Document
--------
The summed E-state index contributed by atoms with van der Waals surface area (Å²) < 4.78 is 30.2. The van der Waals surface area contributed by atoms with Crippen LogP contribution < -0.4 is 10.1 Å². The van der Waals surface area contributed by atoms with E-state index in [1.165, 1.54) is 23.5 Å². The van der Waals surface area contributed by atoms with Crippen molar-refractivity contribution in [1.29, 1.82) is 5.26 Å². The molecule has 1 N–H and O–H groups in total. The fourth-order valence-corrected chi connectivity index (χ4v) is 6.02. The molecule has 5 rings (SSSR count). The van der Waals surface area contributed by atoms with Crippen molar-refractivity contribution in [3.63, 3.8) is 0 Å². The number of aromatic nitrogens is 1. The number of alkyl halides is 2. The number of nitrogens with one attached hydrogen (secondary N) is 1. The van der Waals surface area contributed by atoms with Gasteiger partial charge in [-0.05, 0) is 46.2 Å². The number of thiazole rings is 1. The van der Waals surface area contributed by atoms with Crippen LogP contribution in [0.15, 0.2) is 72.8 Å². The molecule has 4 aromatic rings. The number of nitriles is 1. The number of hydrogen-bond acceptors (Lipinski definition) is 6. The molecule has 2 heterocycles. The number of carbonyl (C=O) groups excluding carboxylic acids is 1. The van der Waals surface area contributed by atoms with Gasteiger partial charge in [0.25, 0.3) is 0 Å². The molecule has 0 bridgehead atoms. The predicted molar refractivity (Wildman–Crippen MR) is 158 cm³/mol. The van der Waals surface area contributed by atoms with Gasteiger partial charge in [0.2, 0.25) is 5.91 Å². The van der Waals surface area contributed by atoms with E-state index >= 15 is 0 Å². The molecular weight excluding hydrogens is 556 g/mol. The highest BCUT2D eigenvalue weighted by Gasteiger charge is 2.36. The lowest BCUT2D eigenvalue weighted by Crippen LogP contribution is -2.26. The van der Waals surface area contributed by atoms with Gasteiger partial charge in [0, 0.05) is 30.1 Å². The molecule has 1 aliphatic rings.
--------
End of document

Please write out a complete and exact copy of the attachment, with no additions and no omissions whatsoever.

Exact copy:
The summed E-state index contributed by atoms with van der Waals surface area (Å²) < 4.78 is 30.2. The van der Waals surface area contributed by atoms with Crippen LogP contribution < -0.4 is 10.1 Å². The van der Waals surface area contributed by atoms with E-state index in [1.165, 1.54) is 23.5 Å². The van der Waals surface area contributed by atoms with Crippen molar-refractivity contribution in [1.29, 1.82) is 5.26 Å². The molecule has 1 N–H and O–H groups in total. The fourth-order valence-corrected chi connectivity index (χ4v) is 6.02. The molecule has 5 rings (SSSR count). The van der Waals surface area contributed by atoms with Crippen molar-refractivity contribution in [3.63, 3.8) is 0 Å². The number of aromatic nitrogens is 1. The number of alkyl halides is 2. The number of nitrogens with one attached hydrogen (secondary N) is 1. The van der Waals surface area contributed by atoms with Gasteiger partial charge in [-0.05, 0) is 46.2 Å². The number of thiazole rings is 1. The van der Waals surface area contributed by atoms with Crippen LogP contribution in [0.15, 0.2) is 72.8 Å². The molecule has 4 aromatic rings. The number of nitriles is 1. The number of hydrogen-bond acceptors (Lipinski definition) is 6. The molecule has 2 heterocycles. The number of carbonyl (C=O) groups excluding carboxylic acids is 1. The van der Waals surface area contributed by atoms with Gasteiger partial charge in [0.25, 0.3) is 0 Å². The molecule has 0 bridgehead atoms. The predicted molar refractivity (Wildman–Crippen MR) is 158 cm³/mol. The van der Waals surface area contributed by atoms with Gasteiger partial charge in [0.2, 0.25) is 5.91 Å². The van der Waals surface area contributed by atoms with E-state index >= 15 is 0 Å². The molecular weight excluding hydrogens is 556 g/mol. The highest BCUT2D eigenvalue weighted by Gasteiger charge is 2.36. The lowest BCUT2D eigenvalue weighted by Crippen LogP contribution is -2.26. The van der Waals surface area contributed by atoms with Gasteiger partial charge in [0, 0.05) is 30.1 Å². The molecule has 1 aliphatic rings.